GILL SLITS:

  1. Sharks, like other fish, live in the water and use their gills to filter oxygen from the water. When water passes over the gills, a system of very fine blood vessels (capillaries) in the gills takes up (absorbs) oxygen from the water.
  2. Sharks have 5-7 pairs of gill slits located on the sides of their heads. Unlike bony fish, they do not have gill covers. Water must continually flow across these slits in order for the shark to breathe. This can be accomplished by the shark's swimming, by it standing still in a current, or by it fanning water across the gills with its fins (this is done by the nurse shark).
  3. Batoids (rays) have 5 pairs of ventral gill slits.

SPIRACLES:

  1. Some sharks have spiracles, which are special gill slits located just behind the eyes. They supply oxygen directly to the eyes and brain of the shark. Bottom dwelling sharks like the angelsharks use this extra respiratory organ to breathe while at rest on the sea floor. It is also used for respiration when the shark's mouth is used for eating. Spiracles originate from the rudimentary first gill slits and are reduced or absent in active, fast-swimming sharks.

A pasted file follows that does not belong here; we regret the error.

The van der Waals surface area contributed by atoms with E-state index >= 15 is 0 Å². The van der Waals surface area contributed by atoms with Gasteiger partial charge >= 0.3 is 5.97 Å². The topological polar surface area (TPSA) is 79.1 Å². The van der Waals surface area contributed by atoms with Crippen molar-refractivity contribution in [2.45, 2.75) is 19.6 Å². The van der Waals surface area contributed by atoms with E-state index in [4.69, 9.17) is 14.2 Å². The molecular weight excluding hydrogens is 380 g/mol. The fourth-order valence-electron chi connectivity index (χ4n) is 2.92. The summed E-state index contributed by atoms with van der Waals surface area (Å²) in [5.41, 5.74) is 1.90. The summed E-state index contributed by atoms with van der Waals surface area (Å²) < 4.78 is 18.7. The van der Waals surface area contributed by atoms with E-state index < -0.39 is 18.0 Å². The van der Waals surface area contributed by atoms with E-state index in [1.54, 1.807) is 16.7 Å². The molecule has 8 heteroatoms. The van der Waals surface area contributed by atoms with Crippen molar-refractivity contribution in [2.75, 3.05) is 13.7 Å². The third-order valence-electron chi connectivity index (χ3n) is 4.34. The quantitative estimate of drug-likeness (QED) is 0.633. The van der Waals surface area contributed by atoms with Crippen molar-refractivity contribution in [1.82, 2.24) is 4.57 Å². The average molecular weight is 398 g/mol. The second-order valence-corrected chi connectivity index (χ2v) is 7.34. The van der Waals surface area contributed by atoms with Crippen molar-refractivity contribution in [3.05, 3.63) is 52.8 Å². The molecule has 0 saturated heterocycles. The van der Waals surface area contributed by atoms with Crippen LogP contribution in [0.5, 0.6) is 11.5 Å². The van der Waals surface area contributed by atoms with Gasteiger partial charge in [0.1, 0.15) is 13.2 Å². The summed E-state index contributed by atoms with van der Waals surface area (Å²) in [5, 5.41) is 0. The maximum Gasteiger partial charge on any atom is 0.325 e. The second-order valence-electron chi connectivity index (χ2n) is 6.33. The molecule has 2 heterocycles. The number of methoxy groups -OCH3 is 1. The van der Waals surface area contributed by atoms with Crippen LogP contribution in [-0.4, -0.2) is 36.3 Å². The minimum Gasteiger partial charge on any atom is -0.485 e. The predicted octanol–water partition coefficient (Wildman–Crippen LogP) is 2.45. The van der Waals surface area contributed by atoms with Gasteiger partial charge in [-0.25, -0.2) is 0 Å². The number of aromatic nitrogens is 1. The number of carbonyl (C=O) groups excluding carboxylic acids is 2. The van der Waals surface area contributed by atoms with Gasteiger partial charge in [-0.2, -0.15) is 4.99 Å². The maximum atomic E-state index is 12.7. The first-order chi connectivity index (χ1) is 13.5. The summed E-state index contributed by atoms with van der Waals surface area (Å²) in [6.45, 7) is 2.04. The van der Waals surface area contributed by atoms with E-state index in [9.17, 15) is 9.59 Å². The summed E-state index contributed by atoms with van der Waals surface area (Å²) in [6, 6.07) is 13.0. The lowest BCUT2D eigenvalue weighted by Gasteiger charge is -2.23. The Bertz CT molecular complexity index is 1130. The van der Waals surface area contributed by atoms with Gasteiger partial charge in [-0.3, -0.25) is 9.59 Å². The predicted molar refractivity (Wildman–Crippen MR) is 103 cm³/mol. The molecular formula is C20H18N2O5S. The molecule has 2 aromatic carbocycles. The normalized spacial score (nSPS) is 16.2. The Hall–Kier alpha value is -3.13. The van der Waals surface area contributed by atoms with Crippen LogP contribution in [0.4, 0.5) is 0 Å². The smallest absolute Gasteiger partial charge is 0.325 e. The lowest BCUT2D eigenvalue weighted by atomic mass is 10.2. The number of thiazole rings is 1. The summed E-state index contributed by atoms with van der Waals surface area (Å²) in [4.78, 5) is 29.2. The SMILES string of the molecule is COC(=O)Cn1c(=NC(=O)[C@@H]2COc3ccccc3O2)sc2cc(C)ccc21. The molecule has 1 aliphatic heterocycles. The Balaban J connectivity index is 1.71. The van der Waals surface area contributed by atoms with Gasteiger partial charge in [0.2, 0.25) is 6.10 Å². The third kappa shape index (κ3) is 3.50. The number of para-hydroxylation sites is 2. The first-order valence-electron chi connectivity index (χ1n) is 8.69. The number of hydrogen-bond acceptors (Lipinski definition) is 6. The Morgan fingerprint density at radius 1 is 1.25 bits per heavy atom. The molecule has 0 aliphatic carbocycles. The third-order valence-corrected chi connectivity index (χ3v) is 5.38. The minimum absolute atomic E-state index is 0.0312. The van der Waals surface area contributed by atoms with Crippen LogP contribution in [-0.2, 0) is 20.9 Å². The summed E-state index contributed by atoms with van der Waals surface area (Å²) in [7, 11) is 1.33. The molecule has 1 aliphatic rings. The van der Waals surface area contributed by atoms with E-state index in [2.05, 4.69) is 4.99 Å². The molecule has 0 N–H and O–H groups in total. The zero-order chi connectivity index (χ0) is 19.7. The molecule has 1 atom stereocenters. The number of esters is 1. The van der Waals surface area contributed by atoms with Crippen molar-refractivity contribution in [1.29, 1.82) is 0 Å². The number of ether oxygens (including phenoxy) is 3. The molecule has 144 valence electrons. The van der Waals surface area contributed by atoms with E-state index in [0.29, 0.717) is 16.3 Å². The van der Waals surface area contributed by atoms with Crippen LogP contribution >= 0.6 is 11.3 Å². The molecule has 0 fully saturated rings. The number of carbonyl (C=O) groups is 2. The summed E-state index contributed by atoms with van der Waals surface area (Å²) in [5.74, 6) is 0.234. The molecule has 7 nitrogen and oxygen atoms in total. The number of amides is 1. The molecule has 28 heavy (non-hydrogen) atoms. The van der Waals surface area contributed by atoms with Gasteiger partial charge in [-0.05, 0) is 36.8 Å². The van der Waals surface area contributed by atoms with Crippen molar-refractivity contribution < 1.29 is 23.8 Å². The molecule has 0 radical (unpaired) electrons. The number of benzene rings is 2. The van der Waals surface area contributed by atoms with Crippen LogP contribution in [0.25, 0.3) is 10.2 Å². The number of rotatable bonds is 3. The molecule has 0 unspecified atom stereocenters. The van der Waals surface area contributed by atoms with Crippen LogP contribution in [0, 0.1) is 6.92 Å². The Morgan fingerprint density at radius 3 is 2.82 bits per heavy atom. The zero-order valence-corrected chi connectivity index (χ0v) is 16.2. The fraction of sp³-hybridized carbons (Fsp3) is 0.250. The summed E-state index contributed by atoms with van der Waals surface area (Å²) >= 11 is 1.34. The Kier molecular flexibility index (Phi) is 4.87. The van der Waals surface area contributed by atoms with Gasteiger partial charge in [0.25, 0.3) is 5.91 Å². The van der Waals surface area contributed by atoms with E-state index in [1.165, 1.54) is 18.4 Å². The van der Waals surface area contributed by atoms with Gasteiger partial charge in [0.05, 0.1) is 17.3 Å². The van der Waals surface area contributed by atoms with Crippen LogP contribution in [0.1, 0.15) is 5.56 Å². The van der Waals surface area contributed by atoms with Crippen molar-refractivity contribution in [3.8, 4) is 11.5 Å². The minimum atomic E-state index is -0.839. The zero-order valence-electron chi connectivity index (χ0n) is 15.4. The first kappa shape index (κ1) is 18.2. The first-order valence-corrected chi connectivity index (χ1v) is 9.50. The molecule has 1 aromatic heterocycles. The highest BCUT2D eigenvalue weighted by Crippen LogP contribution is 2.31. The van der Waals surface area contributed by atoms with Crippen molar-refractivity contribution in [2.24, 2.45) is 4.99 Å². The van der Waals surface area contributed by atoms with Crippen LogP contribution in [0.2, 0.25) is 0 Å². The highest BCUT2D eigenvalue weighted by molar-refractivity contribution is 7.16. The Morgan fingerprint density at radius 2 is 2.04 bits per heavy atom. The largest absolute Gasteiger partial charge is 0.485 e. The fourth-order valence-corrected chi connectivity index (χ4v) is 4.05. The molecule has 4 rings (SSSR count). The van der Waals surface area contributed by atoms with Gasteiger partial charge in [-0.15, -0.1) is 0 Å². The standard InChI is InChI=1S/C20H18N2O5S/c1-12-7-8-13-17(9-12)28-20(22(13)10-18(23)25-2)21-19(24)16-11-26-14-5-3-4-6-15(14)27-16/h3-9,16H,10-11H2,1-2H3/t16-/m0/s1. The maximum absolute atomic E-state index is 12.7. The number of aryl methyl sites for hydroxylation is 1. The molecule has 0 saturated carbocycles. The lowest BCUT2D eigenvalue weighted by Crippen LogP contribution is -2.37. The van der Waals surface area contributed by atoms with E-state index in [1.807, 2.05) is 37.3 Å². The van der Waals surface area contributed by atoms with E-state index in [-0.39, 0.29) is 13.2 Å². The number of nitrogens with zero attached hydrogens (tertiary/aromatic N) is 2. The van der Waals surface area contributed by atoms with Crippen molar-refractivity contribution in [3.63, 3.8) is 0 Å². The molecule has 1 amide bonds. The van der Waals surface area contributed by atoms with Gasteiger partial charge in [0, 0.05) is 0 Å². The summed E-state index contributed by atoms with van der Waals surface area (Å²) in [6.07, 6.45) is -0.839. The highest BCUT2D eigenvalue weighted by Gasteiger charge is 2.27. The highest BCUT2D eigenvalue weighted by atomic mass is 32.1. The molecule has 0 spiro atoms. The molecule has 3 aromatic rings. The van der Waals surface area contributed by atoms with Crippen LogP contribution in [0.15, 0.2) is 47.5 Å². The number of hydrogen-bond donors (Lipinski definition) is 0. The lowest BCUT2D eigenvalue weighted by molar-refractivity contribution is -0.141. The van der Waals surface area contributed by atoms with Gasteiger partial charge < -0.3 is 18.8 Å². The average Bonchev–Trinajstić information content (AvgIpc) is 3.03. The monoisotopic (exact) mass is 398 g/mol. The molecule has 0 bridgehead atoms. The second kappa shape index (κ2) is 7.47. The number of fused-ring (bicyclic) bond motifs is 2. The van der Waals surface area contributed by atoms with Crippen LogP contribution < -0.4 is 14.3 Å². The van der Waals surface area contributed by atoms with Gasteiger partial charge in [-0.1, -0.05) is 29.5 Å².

SCALES:

  1. Sharks and batoids have placoid scales, also called dermal denticles (dermal = skin and denticles = teeth). Placoid scales have the same structure as the tooth, consisting of three layers: an outer layer of vitro-dentine (an enamel), dentine, and a pulp cavity. Placoid scales are arranged in a regular pattern in sharks and an irregular pattern in batoids.

  2. Unlike other types of scales, placoids scales do not get larger as the fish grows. Instead, the fish grows more scales.
  3. Like teeth, the shape of the scales vary among apecies and can be used to identify the species.
  4. Placoid scales gave rise to teeth, stingrays' spines, and the dorsal spines of dogfish and horn sharks.

  5. As a shark or batoid (like the stingray) swims, placoid scales may create a series of vortices or whirlpools behind each scale. This enables a shark to swim efficiently.
  6. European cabinet makers used the rough skin of a shark as sandpaper, called shagreen. With the denticles removed, shark skin is also used for leather.
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